There's been talk for the last several years about a significant gender gap in college admissions. Back in the "Mad Men" era, guys outnumbered women on university campuses so spectacularly, people joked about girls going off to college to get their Mrs. degree. Now, not only do women make up more than half the student population on campuses across the United States, there has been a growing suspicion that colleges have initiated a sort of affirmative action program for guys. The statistics have caught the attention of the U.S. Commission on Civil Rights, which is investigating. An editorial in the LA Times last week, puts some of the most glaring statistics out there...
- Vassar accepted 35% of the men who applied last year and just 20% of the women.
- Pomona College: 21% of the men who applied and 13% of the women.
- William and Mary: 45% of the men, 27% of the women.
... then neatly avoids taking much of a stance and calls on policy makers to figure out what's happening to boys' education.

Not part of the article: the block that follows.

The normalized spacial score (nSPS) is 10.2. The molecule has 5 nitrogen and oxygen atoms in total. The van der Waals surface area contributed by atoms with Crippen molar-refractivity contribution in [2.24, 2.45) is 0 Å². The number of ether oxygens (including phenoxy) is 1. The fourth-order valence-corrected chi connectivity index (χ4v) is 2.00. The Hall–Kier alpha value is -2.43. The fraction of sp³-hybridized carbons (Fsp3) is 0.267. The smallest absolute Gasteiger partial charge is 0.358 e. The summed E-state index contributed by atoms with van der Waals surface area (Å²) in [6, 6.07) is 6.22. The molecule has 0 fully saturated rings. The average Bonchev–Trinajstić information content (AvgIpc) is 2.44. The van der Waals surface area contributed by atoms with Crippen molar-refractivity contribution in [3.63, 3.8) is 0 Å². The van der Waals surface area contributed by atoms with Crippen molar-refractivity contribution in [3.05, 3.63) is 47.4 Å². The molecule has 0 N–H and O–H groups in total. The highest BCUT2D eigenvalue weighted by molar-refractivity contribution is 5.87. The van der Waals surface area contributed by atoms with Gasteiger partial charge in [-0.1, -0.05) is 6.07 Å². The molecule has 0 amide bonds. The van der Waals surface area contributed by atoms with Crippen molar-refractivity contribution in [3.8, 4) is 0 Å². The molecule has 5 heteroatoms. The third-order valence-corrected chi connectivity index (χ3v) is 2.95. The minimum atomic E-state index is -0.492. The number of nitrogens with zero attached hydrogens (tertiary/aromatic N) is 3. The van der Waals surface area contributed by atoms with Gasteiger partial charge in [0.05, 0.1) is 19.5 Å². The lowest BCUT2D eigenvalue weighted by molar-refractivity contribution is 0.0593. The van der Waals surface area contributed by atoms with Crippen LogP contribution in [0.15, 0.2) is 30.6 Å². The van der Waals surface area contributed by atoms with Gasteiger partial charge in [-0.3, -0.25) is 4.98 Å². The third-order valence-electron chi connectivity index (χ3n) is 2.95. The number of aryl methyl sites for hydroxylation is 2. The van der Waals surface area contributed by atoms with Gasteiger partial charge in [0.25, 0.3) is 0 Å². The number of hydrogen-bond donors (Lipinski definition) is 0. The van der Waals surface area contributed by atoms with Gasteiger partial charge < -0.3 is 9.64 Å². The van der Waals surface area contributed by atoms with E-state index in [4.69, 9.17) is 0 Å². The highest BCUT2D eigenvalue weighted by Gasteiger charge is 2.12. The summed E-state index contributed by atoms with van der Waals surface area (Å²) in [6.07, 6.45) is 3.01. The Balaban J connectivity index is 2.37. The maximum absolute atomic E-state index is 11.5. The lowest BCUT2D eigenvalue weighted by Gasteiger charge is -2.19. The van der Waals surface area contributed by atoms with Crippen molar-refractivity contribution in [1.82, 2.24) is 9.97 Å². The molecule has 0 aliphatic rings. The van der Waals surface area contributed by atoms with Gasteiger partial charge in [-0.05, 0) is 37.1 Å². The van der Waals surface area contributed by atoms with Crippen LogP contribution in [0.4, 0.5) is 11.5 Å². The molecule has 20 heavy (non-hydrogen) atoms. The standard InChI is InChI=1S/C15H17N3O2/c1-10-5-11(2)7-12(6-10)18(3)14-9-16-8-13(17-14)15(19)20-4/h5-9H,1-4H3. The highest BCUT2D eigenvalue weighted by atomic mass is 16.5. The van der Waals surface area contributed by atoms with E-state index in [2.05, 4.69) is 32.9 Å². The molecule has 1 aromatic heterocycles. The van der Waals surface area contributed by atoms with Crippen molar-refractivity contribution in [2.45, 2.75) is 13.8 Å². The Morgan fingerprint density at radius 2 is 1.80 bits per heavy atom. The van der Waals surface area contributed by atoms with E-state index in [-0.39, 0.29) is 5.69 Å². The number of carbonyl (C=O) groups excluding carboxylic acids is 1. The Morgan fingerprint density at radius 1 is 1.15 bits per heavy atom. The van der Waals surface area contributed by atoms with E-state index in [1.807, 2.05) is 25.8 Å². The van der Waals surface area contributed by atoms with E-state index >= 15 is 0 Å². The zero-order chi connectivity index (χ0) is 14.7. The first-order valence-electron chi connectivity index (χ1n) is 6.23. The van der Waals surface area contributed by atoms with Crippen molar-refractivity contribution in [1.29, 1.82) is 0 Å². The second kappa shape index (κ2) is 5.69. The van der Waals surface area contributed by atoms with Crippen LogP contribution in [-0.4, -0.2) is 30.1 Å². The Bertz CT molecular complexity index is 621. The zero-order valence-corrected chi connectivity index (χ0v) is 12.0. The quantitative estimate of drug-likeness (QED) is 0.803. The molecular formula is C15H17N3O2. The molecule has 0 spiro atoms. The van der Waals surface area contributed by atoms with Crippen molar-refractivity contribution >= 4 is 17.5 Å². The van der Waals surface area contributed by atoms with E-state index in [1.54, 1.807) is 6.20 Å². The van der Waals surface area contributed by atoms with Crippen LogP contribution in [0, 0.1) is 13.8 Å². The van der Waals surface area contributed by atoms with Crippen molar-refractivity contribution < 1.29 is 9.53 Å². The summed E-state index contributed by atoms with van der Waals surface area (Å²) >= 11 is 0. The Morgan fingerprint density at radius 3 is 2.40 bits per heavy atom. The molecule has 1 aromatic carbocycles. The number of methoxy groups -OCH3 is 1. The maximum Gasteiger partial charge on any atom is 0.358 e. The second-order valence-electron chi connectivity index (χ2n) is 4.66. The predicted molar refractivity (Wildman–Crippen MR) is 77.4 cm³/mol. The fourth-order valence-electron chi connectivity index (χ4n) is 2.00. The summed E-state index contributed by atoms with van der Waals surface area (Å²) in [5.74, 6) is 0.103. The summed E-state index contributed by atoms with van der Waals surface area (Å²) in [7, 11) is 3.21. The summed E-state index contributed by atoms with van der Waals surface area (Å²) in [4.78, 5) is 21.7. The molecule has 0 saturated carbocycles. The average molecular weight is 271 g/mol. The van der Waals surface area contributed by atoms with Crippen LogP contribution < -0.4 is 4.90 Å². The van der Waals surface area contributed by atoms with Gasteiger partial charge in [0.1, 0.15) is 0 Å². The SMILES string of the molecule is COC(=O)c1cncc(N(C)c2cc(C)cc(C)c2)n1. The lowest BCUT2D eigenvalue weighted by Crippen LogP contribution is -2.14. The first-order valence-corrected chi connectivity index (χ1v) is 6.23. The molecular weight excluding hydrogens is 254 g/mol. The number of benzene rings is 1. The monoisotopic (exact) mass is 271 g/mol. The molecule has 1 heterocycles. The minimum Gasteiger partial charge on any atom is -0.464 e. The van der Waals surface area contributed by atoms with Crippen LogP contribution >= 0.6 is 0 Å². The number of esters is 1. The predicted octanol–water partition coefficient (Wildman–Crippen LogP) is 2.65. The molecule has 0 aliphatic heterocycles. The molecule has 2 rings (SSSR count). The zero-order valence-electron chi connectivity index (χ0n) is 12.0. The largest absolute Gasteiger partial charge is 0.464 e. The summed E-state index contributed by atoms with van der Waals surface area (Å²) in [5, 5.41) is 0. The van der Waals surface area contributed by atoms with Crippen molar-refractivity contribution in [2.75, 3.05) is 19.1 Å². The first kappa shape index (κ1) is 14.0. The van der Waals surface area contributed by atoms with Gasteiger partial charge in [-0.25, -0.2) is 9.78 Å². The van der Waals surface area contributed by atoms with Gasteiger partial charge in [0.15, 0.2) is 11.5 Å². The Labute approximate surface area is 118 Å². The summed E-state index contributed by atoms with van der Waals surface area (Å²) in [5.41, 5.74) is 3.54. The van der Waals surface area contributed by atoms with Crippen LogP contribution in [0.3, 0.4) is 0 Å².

It's not the first time the issue has been raised. In 2006, the director of admissions at Kenyon published an open letter in the New York Times addressed "To All the Girls I've Rejected," which raised this very issue. "What messages are we sending young women that they must... be even more accomplished than men to gain admission to the nation's top colleges? These are questions that admissions officers like me grapple with," Jennifer Delahunty Britz wrote. It was a brave letter. Or it was until she signed off saying, "I apologize for the demographic realities."